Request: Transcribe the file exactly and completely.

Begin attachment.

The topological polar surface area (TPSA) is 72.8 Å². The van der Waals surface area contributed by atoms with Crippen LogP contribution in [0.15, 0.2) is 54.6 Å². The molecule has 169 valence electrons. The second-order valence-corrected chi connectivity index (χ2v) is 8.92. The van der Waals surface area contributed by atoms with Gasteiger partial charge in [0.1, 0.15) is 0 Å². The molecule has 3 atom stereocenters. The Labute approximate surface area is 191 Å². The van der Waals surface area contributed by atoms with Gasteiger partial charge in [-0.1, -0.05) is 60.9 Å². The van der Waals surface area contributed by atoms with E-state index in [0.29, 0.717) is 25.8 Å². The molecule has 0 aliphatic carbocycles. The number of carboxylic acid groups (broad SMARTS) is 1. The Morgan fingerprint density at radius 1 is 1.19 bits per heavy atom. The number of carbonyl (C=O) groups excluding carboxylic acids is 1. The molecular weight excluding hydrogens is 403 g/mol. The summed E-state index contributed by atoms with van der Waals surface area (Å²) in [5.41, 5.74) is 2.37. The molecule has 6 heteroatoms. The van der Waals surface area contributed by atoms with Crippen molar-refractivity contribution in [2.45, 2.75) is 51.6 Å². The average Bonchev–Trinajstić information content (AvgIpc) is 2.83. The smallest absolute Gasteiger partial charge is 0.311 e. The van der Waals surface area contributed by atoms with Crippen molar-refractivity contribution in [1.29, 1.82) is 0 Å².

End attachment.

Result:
The topological polar surface area (TPSA) is 72.8 Å². The van der Waals surface area contributed by atoms with Crippen LogP contribution in [0.15, 0.2) is 54.6 Å². The molecule has 169 valence electrons. The second-order valence-corrected chi connectivity index (χ2v) is 8.92. The van der Waals surface area contributed by atoms with Gasteiger partial charge in [0.1, 0.15) is 0 Å². The molecule has 3 atom stereocenters. The Labute approximate surface area is 191 Å². The van der Waals surface area contributed by atoms with Gasteiger partial charge in [-0.1, -0.05) is 60.9 Å². The van der Waals surface area contributed by atoms with E-state index in [0.29, 0.717) is 25.8 Å². The molecule has 0 aliphatic carbocycles. The number of carboxylic acid groups (broad SMARTS) is 1. The Morgan fingerprint density at radius 1 is 1.19 bits per heavy atom. The number of carbonyl (C=O) groups excluding carboxylic acids is 1. The molecular weight excluding hydrogens is 403 g/mol. The summed E-state index contributed by atoms with van der Waals surface area (Å²) in [5.41, 5.74) is 2.37. The molecule has 6 heteroatoms. The van der Waals surface area contributed by atoms with Crippen molar-refractivity contribution in [2.45, 2.75) is 51.6 Å². The average Bonchev–Trinajstić information content (AvgIpc) is 2.83. The smallest absolute Gasteiger partial charge is 0.311 e. The van der Waals surface area contributed by atoms with Crippen molar-refractivity contribution in [1.29, 1.82) is 0 Å².